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Beyond The Data: Why vehicle importation is nosediving in Nigeria

Beyond The Data: Why vehicle importation is nosediving in Nigeria
November 16
09:00 2022

Data from the National Bureau of Statistics show that the number of used cars brought into the country dropped by N177.2 billion in the first half of 2022.

According to the report, N169 billion worth of used vehicles, with diesel or semi-diesel engines, was imported in the first six months of 2022, representing N72.3 billion in the first quarter and N96.7 billion in the second quarter.

Further analysis by TheCable Index shows that in the same period in 2021, Nigerians spent N346.2 billion on the importation of used cars — N174.2 billion in Q1 and N172 billion in Q2.

The 2022 figure represents a 51.2 percent dip from last year’s vehicle import activities.


Nigeria is said to be the third-highest importer of used vehicles from the US, behind the United Arab Emirates (UAE) and China.

With a huge gap in local vehicle production and the economic situation which makes it hard for an average Nigerian to afford a brand new car, citizens are highly dependent on imports of used cars, popularly called ‘Tokunbo’, to meet demand.

TheCable had reported that 63 percent of Nigerian households cannot afford to own a car without some kind of support.


In 2013, the federal government established the National Automotive Industry Development Plan (NAIDP) with the aim of attracting foreign direct investment (FDI), curtailing the dependence on the importation of vehicles, and promoting local production of automobiles.

But since the inception of the NAIDP, stakeholders have not been impressed as vehicle manufacturing still remains significantly low.

Although the NBS report — ‘foreign trade in goods statistics’ — does not document factors responsible for the declined spending on used imported vehicles, stakeholders have some ideas.



A car dealer who referred to himself as Ezenwa blamed the reduction partly on forex exchange (FX) scarcity and the increasing devaluation of the naira against the dollar.

Nigeria is yet to see stability in its FX market for many years now, as the currency maintains its unstable form against the US greenback.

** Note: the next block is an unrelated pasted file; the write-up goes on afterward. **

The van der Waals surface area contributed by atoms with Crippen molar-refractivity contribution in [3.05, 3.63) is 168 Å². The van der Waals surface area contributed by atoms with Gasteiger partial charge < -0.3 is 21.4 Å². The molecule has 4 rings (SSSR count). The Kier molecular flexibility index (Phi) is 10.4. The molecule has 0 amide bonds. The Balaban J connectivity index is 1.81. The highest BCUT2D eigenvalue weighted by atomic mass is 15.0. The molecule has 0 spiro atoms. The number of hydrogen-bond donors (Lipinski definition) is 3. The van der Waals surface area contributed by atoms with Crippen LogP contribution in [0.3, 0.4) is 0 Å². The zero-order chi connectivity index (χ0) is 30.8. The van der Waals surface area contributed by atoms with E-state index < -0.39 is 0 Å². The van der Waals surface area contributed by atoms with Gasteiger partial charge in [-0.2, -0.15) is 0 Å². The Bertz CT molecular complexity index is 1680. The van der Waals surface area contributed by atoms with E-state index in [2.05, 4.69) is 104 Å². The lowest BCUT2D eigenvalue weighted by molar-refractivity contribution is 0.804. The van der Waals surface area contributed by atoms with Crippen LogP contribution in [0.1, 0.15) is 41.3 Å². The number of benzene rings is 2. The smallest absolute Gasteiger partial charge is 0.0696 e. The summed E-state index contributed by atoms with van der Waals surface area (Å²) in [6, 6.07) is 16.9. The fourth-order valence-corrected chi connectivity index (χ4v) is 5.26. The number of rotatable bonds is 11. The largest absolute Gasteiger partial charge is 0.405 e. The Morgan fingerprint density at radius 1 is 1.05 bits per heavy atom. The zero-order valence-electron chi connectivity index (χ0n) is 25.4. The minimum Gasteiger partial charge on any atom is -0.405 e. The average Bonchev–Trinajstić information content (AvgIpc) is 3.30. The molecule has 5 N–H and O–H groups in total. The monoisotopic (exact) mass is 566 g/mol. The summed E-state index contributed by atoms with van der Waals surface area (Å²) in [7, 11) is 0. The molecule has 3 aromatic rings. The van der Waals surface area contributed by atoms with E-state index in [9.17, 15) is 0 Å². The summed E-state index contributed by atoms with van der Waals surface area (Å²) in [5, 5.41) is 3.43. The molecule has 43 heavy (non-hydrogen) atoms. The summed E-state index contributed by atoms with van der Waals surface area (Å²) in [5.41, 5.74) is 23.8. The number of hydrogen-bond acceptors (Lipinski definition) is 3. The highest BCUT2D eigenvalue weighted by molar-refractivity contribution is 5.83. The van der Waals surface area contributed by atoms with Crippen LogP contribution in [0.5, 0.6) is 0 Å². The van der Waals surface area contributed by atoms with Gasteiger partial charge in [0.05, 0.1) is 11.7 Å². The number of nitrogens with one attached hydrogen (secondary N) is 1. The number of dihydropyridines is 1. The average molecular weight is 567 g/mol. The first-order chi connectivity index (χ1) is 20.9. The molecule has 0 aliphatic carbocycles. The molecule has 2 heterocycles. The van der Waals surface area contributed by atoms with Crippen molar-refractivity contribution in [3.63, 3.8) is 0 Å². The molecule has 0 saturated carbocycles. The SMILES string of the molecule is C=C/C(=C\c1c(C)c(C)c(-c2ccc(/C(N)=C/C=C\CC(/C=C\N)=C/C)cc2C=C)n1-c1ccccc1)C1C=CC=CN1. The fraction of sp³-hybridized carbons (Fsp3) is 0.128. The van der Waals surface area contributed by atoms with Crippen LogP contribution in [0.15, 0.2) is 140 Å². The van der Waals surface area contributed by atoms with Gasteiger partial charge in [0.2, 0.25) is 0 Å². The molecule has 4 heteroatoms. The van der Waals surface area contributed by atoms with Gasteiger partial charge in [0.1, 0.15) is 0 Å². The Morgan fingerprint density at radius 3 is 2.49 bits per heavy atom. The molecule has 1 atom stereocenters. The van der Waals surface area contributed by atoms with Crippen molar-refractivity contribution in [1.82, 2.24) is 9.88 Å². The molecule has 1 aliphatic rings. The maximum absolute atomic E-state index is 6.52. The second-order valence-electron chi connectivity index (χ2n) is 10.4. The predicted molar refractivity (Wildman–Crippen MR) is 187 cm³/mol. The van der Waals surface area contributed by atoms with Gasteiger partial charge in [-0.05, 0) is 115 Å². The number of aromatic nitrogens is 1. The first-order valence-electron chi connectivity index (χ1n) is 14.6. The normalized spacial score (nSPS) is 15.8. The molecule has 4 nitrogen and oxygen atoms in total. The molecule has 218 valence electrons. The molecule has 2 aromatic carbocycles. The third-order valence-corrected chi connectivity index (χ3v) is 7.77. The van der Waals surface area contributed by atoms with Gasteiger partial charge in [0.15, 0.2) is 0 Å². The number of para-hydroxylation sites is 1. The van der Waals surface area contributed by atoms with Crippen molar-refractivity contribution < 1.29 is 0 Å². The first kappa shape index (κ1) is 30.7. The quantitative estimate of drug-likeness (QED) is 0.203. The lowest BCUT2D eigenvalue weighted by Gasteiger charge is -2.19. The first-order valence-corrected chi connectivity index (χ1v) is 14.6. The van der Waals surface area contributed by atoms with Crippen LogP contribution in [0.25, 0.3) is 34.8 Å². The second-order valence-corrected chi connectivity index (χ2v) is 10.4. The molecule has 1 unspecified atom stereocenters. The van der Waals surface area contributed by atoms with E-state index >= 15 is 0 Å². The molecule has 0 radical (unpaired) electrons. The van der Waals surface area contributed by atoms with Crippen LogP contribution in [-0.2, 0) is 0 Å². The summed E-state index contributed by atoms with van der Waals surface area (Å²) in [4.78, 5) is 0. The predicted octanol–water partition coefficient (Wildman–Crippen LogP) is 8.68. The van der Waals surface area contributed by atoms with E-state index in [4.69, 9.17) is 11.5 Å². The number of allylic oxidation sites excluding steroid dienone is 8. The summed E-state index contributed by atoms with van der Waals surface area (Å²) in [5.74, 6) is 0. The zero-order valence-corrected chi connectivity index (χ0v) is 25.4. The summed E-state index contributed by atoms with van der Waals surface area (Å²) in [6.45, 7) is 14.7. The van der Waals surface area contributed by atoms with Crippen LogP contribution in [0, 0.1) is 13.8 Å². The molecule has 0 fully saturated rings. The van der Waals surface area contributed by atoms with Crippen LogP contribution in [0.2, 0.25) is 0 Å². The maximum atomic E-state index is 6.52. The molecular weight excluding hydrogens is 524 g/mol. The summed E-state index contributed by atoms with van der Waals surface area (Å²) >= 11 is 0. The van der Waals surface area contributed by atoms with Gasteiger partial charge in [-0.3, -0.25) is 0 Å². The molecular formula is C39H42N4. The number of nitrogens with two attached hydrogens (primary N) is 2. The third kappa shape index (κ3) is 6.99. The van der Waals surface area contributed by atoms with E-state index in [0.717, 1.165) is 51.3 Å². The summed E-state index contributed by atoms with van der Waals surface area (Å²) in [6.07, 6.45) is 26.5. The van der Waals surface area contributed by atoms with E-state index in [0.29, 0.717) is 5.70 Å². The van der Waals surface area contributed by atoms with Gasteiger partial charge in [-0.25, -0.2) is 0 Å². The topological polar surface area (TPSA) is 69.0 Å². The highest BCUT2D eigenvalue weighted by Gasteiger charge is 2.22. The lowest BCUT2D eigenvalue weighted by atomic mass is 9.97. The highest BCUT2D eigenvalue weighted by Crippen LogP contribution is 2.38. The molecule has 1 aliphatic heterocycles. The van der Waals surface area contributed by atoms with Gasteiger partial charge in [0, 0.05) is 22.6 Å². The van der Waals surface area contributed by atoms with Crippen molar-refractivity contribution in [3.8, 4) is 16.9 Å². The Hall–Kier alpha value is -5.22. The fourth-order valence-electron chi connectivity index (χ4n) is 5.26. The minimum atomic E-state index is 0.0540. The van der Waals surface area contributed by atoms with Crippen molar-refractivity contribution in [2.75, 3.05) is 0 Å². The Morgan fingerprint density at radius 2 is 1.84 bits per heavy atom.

As of September 29, 2022, the naira further crashed against the dollar at the parallel and official sections of the foreign exchange market.

At the time, the bureau de change operators (BDCs) who spoke to TheCable quoted the naira at N737 to the dollar at the street market.


The naira further tumbled on November 7, to a record low of N885 per dollar at the parallel section of the foreign exchange (FX) market — before recovering to N710 per dollar a few days ago.

“The price is not just getting any better. Naira keeps losing value daily,” said Ezenwa.


“I have a 2012 Camry I just bought two days ago in America, exchange rate was at N715. My clearing agent just confirmed he’d take N1,050 million to clear it.

“That’s unlike when I imported my 2013 Kia Optima, I spent about N930,000 clearing it.”


In addition to FX issues, Ezenwa said there are also human factors that are making import difficult, noting that clearing a car in Nigeria “is a lot of headaches”.

“It’s easier clearing a vehicle in Cotonou ports. The corruption and other vices in our ports affect rates, you see yourself spending monies for plenty stuff (touts, the staff, etc), he said.


“If you don’t comply quickly, they delay your work and that might make you incur demurrage. All these will be factored into your price.”


If there is anything that troubles business owners in Nigeria, it is government policies. The uncertainty that this causes is said to have continuously spooked investors in various aspects of the economy.

Timothy Olajide, a freight forwarder, told TheCable that one of the issues affecting vehicle importation is that the federal government has handed over the issue of customs tariff to the ministry of finance, adding that the development “is not the best”.

“What does finance know about customs tariffs?” Olajide asked, angrily.

Olajide said if, for example, a car in the US is bought for $500 through salvage, when it gets to Nigeria, a 50 percent reduction or more is to be paid as duty.

But the policy is no longer working, he said, adding that the high rate of clearing has reduced importation.

“Another [policy] that was introduced was the National Automobile Council levy. The payment now makes the total duty of a vehicle higher,” he said.

“What has NAC got to do with ‘tokunbo’ vehicles? So, out of the ‘tokunbo’ vehicles coming to Nigeria, importers are paying automobile agency in Nigeria. Is it not absurd?